GEOGRAPHY OF MOMBASA

Mombasa County is a place of great importance to Kenya and the greater East African region despite its small geographical size. Within the 212.5 km2 area that is administratively referred to as Mombasa County, the geography of this region has greatly influenced the lives of its residents, past and present. In this article, we will look at how residents of Mombasa have built their lives around the geographical aspects of the area from centuries gone by to the present day.

The old town of Mombasa is located on the island in the eastern, seaward end. Kilindini, the modern deepwater harbour, separates the island from the Kenyan mainland to the south. While the old Mombasa harbor and Tudor Creek separate the island from the northern mainland. Mombasa island is linked to the mainland by the Makupa Causeway to the northwest, by the Nyali Bridge to the east and by the Likoni Ferry to the south.

Satellite map of Mombasa showing Mombasa Harbour and Tudor Creek to the North and Kilindini Harbour to the South. The A109 links Mombasa island to the mainland via Makupa causeway. The B8 links Mombasa island to North Coast via the Nyali bridge while the A14 joins the island with South Coast via the Likoni ferry.

Satellite map of Mombasa showing Mombasa Harbour and Tudor Creek to the North and Kilindini Harbour to the South.
The A109 links Mombasa island to the mainland via Makupa causeway. The B8 links Mombasa island to North Coast via the Nyali bridge while the A14 joins the island with South Coast via the Likoni ferry.

Mombasa Island has a deep natural harbour, a feature that allowed large trade ships to call on the town for centuries. Mombasa started as a harbour town and grew to be an important centre in the Indian Ocean trade. Up to the late 19th century, Port Tudor to the North West of the island served as the port for Mombasa. The old harbor enabled the city to exist and thrive for close to a millennium. Despite being less than 500 meters wide, the Mombasa harbor has great variation in depth from sea level at the edges to 50 meters below level at the center of the harbor.

The old Mombasa harbour as seen from the air. Large ships would approach Port Tudor from the ocean and snake through this deep natural harbour. (Image c/o 'Life in Mombasa')

The old Mombasa harbour as seen from the air. Large ships would approach Port Tudor from the ocean and snake through this deep natural harbour. (Image c/o ‘Life in Mombasa’)

The great natural harbor enabled big ships to call on Mombasa and the town grew from the resultant trade. The ships would approach Mombasa island from the ocean in the East and snake through the harbor, passing by the present location of Nyali bridge and further onward to Port Tudor. Vasco da Gama’s first voyage to Mombasa tried to make way through the channel but was shipwrecked due to their unfamiliarity with the depths of the sea bed.

The mouth of Mombasa Harbour as seen from Fort Jesus. Nyali is on the opposite side while two large ships approach the island from the ocean. From this position on the Eastern edge of the island, all approaching ships could be seen from Fort Jesus.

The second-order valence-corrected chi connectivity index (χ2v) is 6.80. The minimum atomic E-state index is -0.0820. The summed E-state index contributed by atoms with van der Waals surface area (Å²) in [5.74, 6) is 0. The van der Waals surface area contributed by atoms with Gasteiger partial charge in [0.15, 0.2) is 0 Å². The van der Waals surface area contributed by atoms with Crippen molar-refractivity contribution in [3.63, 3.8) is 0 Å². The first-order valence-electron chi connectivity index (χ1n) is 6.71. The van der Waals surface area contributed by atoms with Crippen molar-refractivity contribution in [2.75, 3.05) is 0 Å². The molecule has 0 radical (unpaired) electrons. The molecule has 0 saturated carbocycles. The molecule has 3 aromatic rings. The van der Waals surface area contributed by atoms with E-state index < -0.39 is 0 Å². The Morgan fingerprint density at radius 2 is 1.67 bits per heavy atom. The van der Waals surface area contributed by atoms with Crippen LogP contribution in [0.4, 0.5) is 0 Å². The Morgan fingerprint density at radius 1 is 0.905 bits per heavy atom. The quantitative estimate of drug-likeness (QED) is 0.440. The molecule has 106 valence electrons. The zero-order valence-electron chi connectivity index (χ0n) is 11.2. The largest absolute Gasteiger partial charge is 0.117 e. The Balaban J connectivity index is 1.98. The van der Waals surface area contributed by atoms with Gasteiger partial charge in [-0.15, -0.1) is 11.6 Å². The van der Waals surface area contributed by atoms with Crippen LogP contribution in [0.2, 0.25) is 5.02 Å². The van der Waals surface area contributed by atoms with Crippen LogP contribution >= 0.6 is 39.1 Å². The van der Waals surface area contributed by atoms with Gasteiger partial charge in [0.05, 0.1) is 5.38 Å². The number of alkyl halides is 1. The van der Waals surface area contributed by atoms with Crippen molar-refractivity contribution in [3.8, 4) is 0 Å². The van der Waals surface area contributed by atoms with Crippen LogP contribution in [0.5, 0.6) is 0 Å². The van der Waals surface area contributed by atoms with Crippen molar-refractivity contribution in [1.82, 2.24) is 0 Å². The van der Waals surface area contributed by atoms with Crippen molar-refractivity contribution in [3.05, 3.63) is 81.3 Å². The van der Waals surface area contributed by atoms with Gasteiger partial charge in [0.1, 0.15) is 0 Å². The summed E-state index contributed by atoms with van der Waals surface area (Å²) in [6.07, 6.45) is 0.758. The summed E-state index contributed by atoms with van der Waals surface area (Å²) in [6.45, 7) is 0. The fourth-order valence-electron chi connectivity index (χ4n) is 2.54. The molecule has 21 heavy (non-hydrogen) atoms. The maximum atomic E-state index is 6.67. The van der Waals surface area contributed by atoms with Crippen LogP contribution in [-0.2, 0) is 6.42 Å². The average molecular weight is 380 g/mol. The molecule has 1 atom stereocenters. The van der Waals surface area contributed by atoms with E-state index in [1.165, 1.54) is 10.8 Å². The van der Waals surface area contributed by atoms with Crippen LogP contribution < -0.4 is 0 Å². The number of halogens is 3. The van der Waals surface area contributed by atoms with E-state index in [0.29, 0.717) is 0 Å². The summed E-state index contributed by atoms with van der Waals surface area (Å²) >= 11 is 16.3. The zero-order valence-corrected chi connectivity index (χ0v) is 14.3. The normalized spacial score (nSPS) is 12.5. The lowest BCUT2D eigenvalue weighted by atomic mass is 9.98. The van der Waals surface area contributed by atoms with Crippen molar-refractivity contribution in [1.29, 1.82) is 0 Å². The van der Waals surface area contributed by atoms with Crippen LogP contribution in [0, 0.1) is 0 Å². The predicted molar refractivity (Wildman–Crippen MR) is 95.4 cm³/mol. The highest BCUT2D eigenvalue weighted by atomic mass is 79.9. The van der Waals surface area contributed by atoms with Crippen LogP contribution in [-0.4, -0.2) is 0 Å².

The map shows the depths of the sea bed at different places around Mombasa island. (Click on the image to enlarge and  see the depths)

The map shows the depths of the sea bed at different places around Mombasa island. (Click on the image to enlarge and see the depths)

Mombasa’s accessibility and involvement in the Indian Ocean trade was observed by the 16th-century Portuguese voyager Duarte Barbosa who claimed that, “[Mombasa] is a place of great traffic and has a good harbour in which there are always moored small craft of many kinds and also great ships, both of which are bound from Sofala and others which come from Cambay and Melinde and others which sail to the island of Zanzibar.”

1572 Mombasa from Civitates orbis terrarum by Georg Braun and Franz Hogenberg. This old map shows the location of Mombasa Old Town and ships in the Mombasa Harbour. Can you spot the big ship at Port Tudor in the background?  (Image c/o Wikipedia)

1572 Mombasa from Civitates orbis terrarum by Georg Braun and Franz Hogenberg.
This old map shows the location of Mombasa Old Town and ships in the Mombasa Harbour. Can you spot the big ship at Port Tudor in the background?
(Image c/o Wikipedia)

In the early 20th century, a new, bigger port was constructed in Kilindini Harbour, another natural harbour to the south of Mombasa island. The city was thurst into a new era as the gateway to East and Central Africa.

The mouth of Kilindini Harnour as seen from Mama Ngina Drive on the eastern edge of the island. Large ships approaching the port at Kilindini are guided out to sea by smaller boats so that the ships sail through the deep parts of the harbour.

The mouth of Kilindini Harnour as seen from Mama Ngina Drive on the eastern edge of the island. Large ships approaching the port at Kilindini are guided out to sea by smaller boats so that the ships sail through the deep parts of the harbour.

Mombasa’s accessibility by sea brought an exchange of ideas, goods and culture, taking advantage of its coastal location. The history of the city is a mixture of African, Persian, Arab, Portuguese and British influences which contributed to the rich cultures found in the city today. The Swahili culture that arose along the East African coast found a place to thrive in this island.